As Jennifer Latson writes, https://medium.com/new-york-times-opinion/migraines-and-me-a-love-story-e7a4091967f4, multiple migraines have a way of defining our lives, what we can and cannot do. Nobody hires someone who is likely to be under the covers with a big bag of frozen peas twenty days out of the month.
You learn to deal. In many ways, you get defined by your disability. That disability is the gauntlet thrown at your feet. Overcome me, it says, or be defeated by me. I can be your excuse for doing nothing this life. Everyone understands.
Latson posits that her disability forced her to find creative go-arounds. Redirect her career. No longer would she be the first female President. My god, can I relate. I was similarly ambitious, hopeful. Nobody signs up to become the pin to a migraine bowling ball. Or for that matter any other disease.
Like Latson, writing and speaking allowed me to work, since I couldn’t launch a full-time career. If necessary, she and I can crawl into the relative safety of our bedsheet pup tent to wait out the storm, then crawl back out into the light to get back to work.
What fascinated me, however, were the times that I chose to step on stage despite a migraine.
The second I began to speak, the migraine dissipated. Happens every time.
As someone who earns her living in part as a speaker, this is a gift. I don’t care what’s at work. All I know is that if I’ve made a commitment, the show must go on. It always does.
For me, that’s grace.
I still work. Write. Produce daily articles. Books. Consult. Do adventure travel.
And I live with migraines, up to twenty a month. On a good month, around five.
The great Buddhist monk Thich Nhat Hanh discusses the importance of realizing well-being in his book The Heart of the Buddha’s Teaching. He uses the example of how when we have a toothache, not having one is happiness. Yet, when we don’t have one, we don’t treasure our non-toothache.
Ask any migraine sufferer, like Janet or me, how much we treasure our non-headache.
How much a cancer survivor treasures non-cancer.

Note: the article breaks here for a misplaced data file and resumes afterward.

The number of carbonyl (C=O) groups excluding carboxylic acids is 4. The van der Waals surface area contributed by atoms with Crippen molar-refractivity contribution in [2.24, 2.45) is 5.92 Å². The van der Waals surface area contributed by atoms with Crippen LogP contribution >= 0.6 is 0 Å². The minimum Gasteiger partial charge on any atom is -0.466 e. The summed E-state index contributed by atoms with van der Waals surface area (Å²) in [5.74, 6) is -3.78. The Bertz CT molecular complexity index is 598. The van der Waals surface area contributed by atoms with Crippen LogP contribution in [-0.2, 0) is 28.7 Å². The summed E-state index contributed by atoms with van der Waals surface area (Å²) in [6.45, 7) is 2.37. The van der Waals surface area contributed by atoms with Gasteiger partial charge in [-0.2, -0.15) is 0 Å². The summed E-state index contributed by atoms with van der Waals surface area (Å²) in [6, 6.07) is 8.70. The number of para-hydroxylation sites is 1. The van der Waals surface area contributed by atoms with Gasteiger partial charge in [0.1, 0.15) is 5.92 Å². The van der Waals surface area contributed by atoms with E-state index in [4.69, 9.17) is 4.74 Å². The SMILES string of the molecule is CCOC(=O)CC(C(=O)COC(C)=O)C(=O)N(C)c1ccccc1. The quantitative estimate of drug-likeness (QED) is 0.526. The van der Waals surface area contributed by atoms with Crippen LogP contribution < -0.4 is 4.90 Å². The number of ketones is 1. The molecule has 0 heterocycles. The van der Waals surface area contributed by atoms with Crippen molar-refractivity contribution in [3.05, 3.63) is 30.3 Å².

How much those of us saddled with any kind of disability treasures any moment, any hour or day or week, without crippling pain.
For me, these potent seconds, no matter how fleeting, are mini-lessons in mindfulness about how precious any moment is when we can be in full awareness of our bodies, our brains, our thoughts without the invasion of pain, fear, dread.
I am grateful. Grateful for non-headache.
This morning as I write this, clear-eyed and in non-headache, I am beyond grateful. Every single non-pain breath I take in, I celebrate. You have no idea unless you’ve been there.
Like Janet, migraines have, for me, offered the extraordinary opportunity to learn to love our lives. Here’s the key paragraph in her article:
Then again, what if the migraines actually helped me achieve what I have so far? Scott Sonenshein, a professor at Rice University’s Jones Graduate School of Business, argues that we can accomplish more when our resources (in my case, health) are scarce than when they’re unlimited. “Constraints can motivate us to be resourceful, act in more creative ways, and solve problems better,” he writes in his book “Stretch.”
Migraines have taught us how to live differently. If anything, to suck the nectar out of those moments when we are in non-headache. To achieve in spite of.
While I am no luminary like Stephen Hawkings, well. Nor am I an achiever such as Kyle Maynard( https://qz.com/761750/a-quadruple-amputee-who-climbed-mount-kilimanjaro-is-the-star-of-nikes-newest-ad/).
Do we enjoy the pain? Hell no.
However, I might posit that learning to celebrate non-headache has taught us survival and thrival skills that others who suffer disabilities share. Without our limitations, we aren’t challenged.
One week from today I am off to Africa to climb Mt. Kenya. Will I have migraines? Probably.
But they don’t define me.
In their own strange way, they have taught me to celebrate headaches. Without them, I’d never have pushed myself so hard. Never have learned to work with the non-headache time I am given.
And I am fucking grateful.